Independent Senators Group now biggest contingent in the Senate
The Senate chamber sits empty on September 12, 2014 in Ottawa. (THE CANADIAN PRESS/Adrian Wyld)
Published Monday, October 30, 2017 5:15PM EDT
OTTAWA—A collective of independent senators now holds a plurality of the seats in the Senate, surpassing the Conservative senators for the first time since the group's formation.
With three senators recently switching their affiliation to become part of the Independent Senators Group, it now has 39 members, outpacing the Conservative Senate caucus, which currently has 36 members.
The Independent Senators Group was formed by a handful of senators in 2016 to promote a “functioning independent, non-partisan Senate.” Its recent ascent to the top of Senate standings leaderboard doesn’t come with any automatic perks, though the independents are currently negotiating with representatives from the Conservative and Liberal Senate caucuses to get additional committee positions, proportional to their representation in the Upper Chamber.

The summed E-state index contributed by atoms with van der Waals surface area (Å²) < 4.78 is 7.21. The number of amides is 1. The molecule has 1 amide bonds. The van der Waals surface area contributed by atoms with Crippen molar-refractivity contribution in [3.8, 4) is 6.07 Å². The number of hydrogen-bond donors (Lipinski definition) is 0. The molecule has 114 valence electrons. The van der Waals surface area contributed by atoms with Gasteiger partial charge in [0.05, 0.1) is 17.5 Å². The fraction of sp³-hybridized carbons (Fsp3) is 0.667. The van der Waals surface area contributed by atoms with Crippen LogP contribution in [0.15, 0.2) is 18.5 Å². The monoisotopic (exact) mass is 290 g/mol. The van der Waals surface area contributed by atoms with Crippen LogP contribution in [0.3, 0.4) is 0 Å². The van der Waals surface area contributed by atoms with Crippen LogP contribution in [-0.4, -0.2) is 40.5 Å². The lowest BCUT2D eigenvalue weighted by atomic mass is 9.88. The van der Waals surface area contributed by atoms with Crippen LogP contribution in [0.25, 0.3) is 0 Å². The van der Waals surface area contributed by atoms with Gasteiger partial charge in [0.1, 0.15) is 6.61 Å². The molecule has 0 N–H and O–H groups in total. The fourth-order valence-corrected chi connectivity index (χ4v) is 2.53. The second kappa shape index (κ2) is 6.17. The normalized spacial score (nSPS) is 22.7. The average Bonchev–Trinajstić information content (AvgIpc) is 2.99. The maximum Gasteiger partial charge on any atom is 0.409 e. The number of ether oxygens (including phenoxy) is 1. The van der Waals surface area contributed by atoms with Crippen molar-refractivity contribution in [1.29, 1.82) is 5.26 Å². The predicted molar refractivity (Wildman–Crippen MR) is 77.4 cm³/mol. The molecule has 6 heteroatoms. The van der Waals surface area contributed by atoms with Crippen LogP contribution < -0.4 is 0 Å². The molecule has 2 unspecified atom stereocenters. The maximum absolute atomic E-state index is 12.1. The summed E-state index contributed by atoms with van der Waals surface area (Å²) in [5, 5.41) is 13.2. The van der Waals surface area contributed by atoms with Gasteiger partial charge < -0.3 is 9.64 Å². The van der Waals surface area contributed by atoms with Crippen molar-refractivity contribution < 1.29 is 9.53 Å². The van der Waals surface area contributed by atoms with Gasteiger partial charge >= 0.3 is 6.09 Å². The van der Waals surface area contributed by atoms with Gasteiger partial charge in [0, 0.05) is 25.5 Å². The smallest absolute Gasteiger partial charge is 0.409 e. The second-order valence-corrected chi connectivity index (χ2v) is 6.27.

Last week, Conservative Senators Stephen Greene and Josée Verner joined the group of independents, and Monday, former Liberal Sen. Paul Massicotte followed suit.
In 2014, as then-leader of the third party, Justin Trudeau removed all Liberal senators from the national Liberal caucus. Since becoming prime minister, Trudeau has embarked on creating a non-partisan Senate, with a new and independent advisory board to recommend Senate appointments.
In addition to the 39 independents, there are five non-affiliated members in the Senate, including Speaker George Furey and Government Representative in the Senate Peter Harder. Together, that makes 44 of the current 95 senators who are not attached to any federal political party.
The Senate Conservative caucus is set to be down one more member, to 35, upon Conservative Sen. Kelvin Ogilvie’s retirement.
There are 15 Senate Liberals, and 10 vacancies that are expected to be filled by independent appointees, putting the ISG on a path towards a majority in the 105-seat Senate.